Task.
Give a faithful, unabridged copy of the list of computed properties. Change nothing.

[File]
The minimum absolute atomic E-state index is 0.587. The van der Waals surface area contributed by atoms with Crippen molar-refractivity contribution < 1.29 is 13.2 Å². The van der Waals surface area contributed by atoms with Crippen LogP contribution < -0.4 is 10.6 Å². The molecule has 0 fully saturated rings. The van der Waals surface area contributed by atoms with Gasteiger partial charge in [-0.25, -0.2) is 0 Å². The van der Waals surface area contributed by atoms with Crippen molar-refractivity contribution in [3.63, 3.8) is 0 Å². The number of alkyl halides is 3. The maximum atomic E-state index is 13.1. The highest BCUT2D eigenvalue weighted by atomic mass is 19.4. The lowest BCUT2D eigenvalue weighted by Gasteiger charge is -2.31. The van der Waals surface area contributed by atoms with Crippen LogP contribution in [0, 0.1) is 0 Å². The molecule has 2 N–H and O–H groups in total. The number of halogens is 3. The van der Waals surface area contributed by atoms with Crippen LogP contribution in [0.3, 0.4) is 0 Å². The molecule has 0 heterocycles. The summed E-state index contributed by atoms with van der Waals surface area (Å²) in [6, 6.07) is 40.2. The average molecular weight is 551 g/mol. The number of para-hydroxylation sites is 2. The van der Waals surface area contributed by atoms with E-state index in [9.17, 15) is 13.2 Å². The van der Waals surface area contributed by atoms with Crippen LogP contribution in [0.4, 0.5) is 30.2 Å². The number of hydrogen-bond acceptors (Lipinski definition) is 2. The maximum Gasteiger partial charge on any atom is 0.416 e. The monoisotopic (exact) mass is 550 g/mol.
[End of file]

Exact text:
The minimum absolute atomic E-state index is 0.587. The van der Waals surface area contributed by atoms with Crippen molar-refractivity contribution < 1.29 is 13.2 Å². The van der Waals surface area contributed by atoms with Crippen LogP contribution < -0.4 is 10.6 Å². The molecule has 0 fully saturated rings. The van der Waals surface area contributed by atoms with Gasteiger partial charge in [-0.25, -0.2) is 0 Å². The van der Waals surface area contributed by atoms with Crippen molar-refractivity contribution in [3.63, 3.8) is 0 Å². The number of alkyl halides is 3. The maximum atomic E-state index is 13.1. The highest BCUT2D eigenvalue weighted by atomic mass is 19.4. The lowest BCUT2D eigenvalue weighted by Gasteiger charge is -2.31. The van der Waals surface area contributed by atoms with Crippen LogP contribution in [0, 0.1) is 0 Å². The molecule has 2 N–H and O–H groups in total. The number of halogens is 3. The van der Waals surface area contributed by atoms with Crippen LogP contribution in [0.3, 0.4) is 0 Å². The molecule has 0 heterocycles. The summed E-state index contributed by atoms with van der Waals surface area (Å²) in [6, 6.07) is 40.2. The average molecular weight is 551 g/mol. The number of para-hydroxylation sites is 2. The van der Waals surface area contributed by atoms with E-state index in [9.17, 15) is 13.2 Å². The van der Waals surface area contributed by atoms with Crippen LogP contribution in [0.4, 0.5) is 30.2 Å². The number of hydrogen-bond acceptors (Lipinski definition) is 2. The maximum Gasteiger partial charge on any atom is 0.416 e. The monoisotopic (exact) mass is 550 g/mol.